How to take award-winning wildlife shots
May 14, 2021
Benedict Brain discovers the story behind this heart-warming wildlife image, which won the Natural World round in APOY 2021. If you get your skates on, there is still time to enter the Landscape round before it closes today…
‘I love being outdoors! Nature is a great healer and good for the soul,’ declares wildlife photographer Jayne Bond. ‘I do enjoy photographing landscapes and flora but wildlife is such a joy to see and to capture it on camera is always fabulous.’ Jayne’s winning image – which won Round 2 of APOY 2021 (Natural World) – was taken close to Winterton on the Norfolk coast in December 2019.
It’s the time of year when the seals come ashore to give birth to pups. ‘It’s absolutely essential to follow the strict ethical code set out by the beach wardens to ensure the safety of the pups, so keeping a good distance away and using a long lens is imperative,’ warns Jayne, who continues, ‘When I saw this seal pup asleep against a sand drift it told such a great story of the constant challenges these young pups face. The seal pup was fairly isolated so it was a great position to get a clean shot from a good distance.’
Jayne arrived at the beach in the early afternoon after about a five-hour drive. It had been raining quite hard and it was blowing a gale. Despite the poor weather Jayne decided to walk along the top of the dunes to get a sense of where the seals were and what photographic opportunities there might be for the next few days.
The seals come first
‘I really believe it’s vital to liaise with the wardens,’ says Jayne, ‘particularly at that time of year. The safety and well-being of the wildlife must always come first!’ Jayne had a few ideas of what she was looking for. ‘Grey seals are such fabulous characters, full of personality and can be quite inquisitive,’ she says, and continues, ‘I’m generally looking for pups that are alert with their eyes open, emphasising their absolute cuteness but when I came across this one, asleep against the sand drift, it seemed so peaceful after the storm.’
The weather was the biggest challenge for Jayne, who had spent so much time photographing seals the previous year in very stormy weather that it felt a bit like déjà vu. ‘This seal pup was sleeping during the storm and a small sand-drift had formed against it,’ explains Jayne.
‘I took a few shots, but the light was very dull. It looked like the clouds were starting to disperse with occasional glimpses of sunlight breaking through so I decided to sit in that spot for a while. It was such a fabulous composition with the seal pup resting against the sand drift, it was definitely worth waiting for a bit of light.’
Jayne was using her trusty Canon EOS-1D X Mark II and 500mm lens. This image was shot at f/5.6, ISO 1250 and 1/6400sec. ‘I appreciate that that shutter speed seems really fast,’ explains Jayne, who goes on to say, ‘but the 500mm lens is pretty big and heavy for me to hold steady, especially in windy conditions so it did help.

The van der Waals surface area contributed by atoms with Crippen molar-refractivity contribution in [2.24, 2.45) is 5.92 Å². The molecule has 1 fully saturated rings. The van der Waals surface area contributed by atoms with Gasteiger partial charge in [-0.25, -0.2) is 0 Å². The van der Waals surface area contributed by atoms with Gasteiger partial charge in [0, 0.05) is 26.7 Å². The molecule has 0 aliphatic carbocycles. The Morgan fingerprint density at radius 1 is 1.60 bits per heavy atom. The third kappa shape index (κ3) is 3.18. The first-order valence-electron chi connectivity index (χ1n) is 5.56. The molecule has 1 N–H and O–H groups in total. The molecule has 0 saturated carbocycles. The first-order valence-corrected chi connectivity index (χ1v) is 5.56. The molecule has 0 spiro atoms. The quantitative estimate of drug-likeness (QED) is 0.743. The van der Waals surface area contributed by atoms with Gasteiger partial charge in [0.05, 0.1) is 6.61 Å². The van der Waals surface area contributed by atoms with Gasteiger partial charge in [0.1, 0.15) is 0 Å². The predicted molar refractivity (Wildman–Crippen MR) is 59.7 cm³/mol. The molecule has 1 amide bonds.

‘The Canon EOS-1D X Mark II was my dream camera. It’s an absolutely fabulous piece of kit and can handle low light incredibly well, which is vital for wildlife photography,’ she enthuses. ‘Since taking this image though I’ve started to move over to a mirrorless system. I now have the Canon EOS R5 which I love and have paired this up with the Canon RF 100-500mm lens.
The kit is still pretty new to me so I’m still getting used to all the settings but I love everything about it. I sold a few lenses and my 1D X Mark II through MPB. It’s such an easy process and their service is superb. Even though I’ve now changed to a mirrorless system I’ve still kept my 500mm lens which I use on the EOS R5 with an adapter. It’s my favourite and most used lens – however, I’ve got to be a little bit pragmatic.
I did carry it up the mountains in the Cairngorms when I was photographing the mountain hares, but I’m not getting any younger and carrying heavy gear around is getting tougher! So I’ve got a few tricky decisions to make over the coming months!’
About our winner
After 35 years working in mainstream education, Jayne made the life-changing decision to take early retirement in 2013, allowing her to focus on the creative aspects of photography and art. See http://www.studiomlino.co.uk.
Canon EOS 1DX Mark II
At a glance:
* £1,700-2,600 Body only (used condition)
* 20.2-million-pixel full-frame CMOS sensor
* ISO 100-51,200, extendable to ISO 50-409,600
* 14fps shooting, or 16fps in live view
* Internal 4K 60fps video recording
* 61-point AF with 41 cross-type
Released in early 2016 the Canon EOS-1D X Mark II has a 20.2MP full-frame CMOS sensor. Designed for sports and action photographers, it has an all-new 61-point autofocus system that includes 41 cross-type points for accuracy, while Canon’s exclusive Dual Pixel AF allows focusing in live view and movie mode.
What we said
‘This camera does exactly what you want it to, it has the autofocus and frames per second to capture whatever picture your eye can see.’ ‘The super-accurate autofocus was instantly picking out the details I wanted. Would I buy one? In a word, no. I would buy two. This camera is so impressive that if you didn’t replace both your bodies you’d find yourself constantly swapping the IDX Mk II onto the lens you wanted to use.’
What to pay
When we ran a Field Test on the Canon EOS-1D X Mark II back in June 2016, it cost £5,199 (body only). Over the years we’ve seen the price drop steadily, and it can now be picked up for around £1,700 to £2,600 (body only).
MPB is the sponsor of APOY 2021.